Drilling down

Drilling down

B&R provided an automation solution for MeBo200, a seabed drill rig that cores up to 200 m at a water depth of 2,500 m. The result is a reliable and efficient remote-controlled seabed drill rig that fulfills all automation, communication, diagnostic and maintenance requirements for commercial use in ultra-deep waters

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Stefan Messerklinger ABB, Mobile Automation Eggelsberg, Austria, Stefan.messerklinger@br-automation.com

Penetrating the darkness, four plate-footed legs extend in preparation for landing the ten-ton apparatus securely below. Once established on the targeted unexplored landscape, the integrated robotic drill begins probing the terrain [1].

What could be a rendition of a mission to Mars, is actually a description of a deep sea drilling research mission in which a drill rig was once lowered through the ocean to rest on the sea floor 2,500 below, where a remote-controlled robotic drill rig samples the seafloor 200 m below. This amazing feat is possible in part thanks to the automation, control and communication technology supplied by B&R Industrial Automation (a company acquired by ABB in 2017 that now acts as ABB’s division for machine automation) at the request of Bauer Maschinen GmbH.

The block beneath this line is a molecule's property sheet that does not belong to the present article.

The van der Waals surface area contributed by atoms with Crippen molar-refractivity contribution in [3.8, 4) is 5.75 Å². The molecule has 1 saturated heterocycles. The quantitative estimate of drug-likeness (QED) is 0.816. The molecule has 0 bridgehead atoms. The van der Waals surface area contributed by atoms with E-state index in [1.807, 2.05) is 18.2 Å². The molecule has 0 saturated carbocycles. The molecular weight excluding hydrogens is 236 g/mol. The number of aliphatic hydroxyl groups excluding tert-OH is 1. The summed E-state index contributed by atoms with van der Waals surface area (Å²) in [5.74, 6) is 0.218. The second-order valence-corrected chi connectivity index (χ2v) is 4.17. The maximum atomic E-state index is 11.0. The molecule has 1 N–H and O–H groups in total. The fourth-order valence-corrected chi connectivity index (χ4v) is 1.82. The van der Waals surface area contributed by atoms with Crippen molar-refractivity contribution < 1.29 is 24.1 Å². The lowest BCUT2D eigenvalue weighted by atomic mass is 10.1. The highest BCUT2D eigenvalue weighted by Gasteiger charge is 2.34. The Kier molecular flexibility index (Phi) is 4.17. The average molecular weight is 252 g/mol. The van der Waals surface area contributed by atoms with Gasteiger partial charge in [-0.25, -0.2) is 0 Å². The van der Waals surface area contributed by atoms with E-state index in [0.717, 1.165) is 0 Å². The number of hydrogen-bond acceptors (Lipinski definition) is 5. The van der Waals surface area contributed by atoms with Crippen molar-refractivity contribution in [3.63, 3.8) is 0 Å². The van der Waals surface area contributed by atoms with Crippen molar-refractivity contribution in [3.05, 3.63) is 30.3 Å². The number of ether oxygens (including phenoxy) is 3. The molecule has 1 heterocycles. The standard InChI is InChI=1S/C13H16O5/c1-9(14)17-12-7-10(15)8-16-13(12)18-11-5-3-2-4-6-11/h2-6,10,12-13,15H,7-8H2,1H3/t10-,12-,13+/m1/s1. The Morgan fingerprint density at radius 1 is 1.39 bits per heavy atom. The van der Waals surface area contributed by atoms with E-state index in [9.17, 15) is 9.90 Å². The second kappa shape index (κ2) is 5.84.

A challenging setting
The ultra-deep sea is largely unobserved, unexplored, and unmapped, yet, holds one of the keys to understanding Earth’s climate; it is also a source of energy, sustenance and commerce. Understanding these phenomena requires drilling under difficult conditions in a physically challenging environment – as challenging as exploring space.

Here, enabling technology depends on water depth, sediment type, potential foundation depth and soil properties [3]. For instance, at water depths of 4,000 m, temperatures are below 4 °C and the ambient pressure is 40.0 MPa. Typically, soft fine-grained clays are encountered with undrained shear strengths of 5 – 30 kPa at 45 m depth [2]. Taking measurements and obtaining undisturbed samples under such conditions is problematic yet essential, requiring resilient technology.

A collaborative solution
This is where business and academics join forces to develop robust technologies to operate reliably under such adverse conditions. The newest generation of the seabed drill rig, MeBo200, developed by the Center for Marine Environmental Sciences (MARUM) and Bauer in 2014, is just such technology →01. The drill rig can be deployed through 2,500 m of ocean to rest on the seabed where it can sample and probe the sea floor to depths of 200 m →01. Such a phenomenal achievement owes its success to another long-term collaboration between experts at Bauer and B&R. After many successful years of research-based drilling, Bauer asked B&R to supply the automation, control and communication technology needed for remote-controlled robotic drilling operations in extreme environmental conditions, in order to open up MeBo200 for commercial drilling use [1], eg, test drilling in subsoils ranging from loose sediment to hard stone, geotechnical exploration for offshore foundations; for mineral exploration; offshore gas or oil drilling exploration of underwater sulfide reserves and for exploration of marine gas hydrates.